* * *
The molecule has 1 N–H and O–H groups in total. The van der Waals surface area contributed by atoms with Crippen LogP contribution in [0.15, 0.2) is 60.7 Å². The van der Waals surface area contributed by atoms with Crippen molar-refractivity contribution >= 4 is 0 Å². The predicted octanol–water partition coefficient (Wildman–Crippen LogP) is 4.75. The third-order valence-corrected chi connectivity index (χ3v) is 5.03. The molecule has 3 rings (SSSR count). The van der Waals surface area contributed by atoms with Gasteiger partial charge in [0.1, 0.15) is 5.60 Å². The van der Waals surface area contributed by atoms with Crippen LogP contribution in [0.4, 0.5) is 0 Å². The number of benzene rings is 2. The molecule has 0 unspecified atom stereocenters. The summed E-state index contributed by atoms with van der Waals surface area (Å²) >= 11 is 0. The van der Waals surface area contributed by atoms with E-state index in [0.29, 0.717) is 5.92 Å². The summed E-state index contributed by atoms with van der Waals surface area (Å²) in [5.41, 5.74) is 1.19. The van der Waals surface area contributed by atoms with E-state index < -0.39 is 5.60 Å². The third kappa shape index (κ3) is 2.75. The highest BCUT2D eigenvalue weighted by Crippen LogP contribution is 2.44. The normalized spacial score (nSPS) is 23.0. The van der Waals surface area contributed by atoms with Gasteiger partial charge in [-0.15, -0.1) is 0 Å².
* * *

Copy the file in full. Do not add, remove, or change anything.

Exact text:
The molecule has 1 N–H and O–H groups in total. The van der Waals surface area contributed by atoms with Crippen LogP contribution in [0.15, 0.2) is 60.7 Å². The van der Waals surface area contributed by atoms with Crippen molar-refractivity contribution >= 4 is 0 Å². The predicted octanol–water partition coefficient (Wildman–Crippen LogP) is 4.75. The third-order valence-corrected chi connectivity index (χ3v) is 5.03. The molecule has 3 rings (SSSR count). The van der Waals surface area contributed by atoms with Gasteiger partial charge in [0.1, 0.15) is 5.60 Å². The van der Waals surface area contributed by atoms with Crippen LogP contribution in [0.4, 0.5) is 0 Å². The number of benzene rings is 2. The molecule has 0 unspecified atom stereocenters. The summed E-state index contributed by atoms with van der Waals surface area (Å²) >= 11 is 0. The van der Waals surface area contributed by atoms with E-state index in [0.29, 0.717) is 5.92 Å². The summed E-state index contributed by atoms with van der Waals surface area (Å²) in [5.41, 5.74) is 1.19. The van der Waals surface area contributed by atoms with E-state index < -0.39 is 5.60 Å². The third kappa shape index (κ3) is 2.75. The highest BCUT2D eigenvalue weighted by Crippen LogP contribution is 2.44. The normalized spacial score (nSPS) is 23.0. The van der Waals surface area contributed by atoms with Gasteiger partial charge in [-0.15, -0.1) is 0 Å².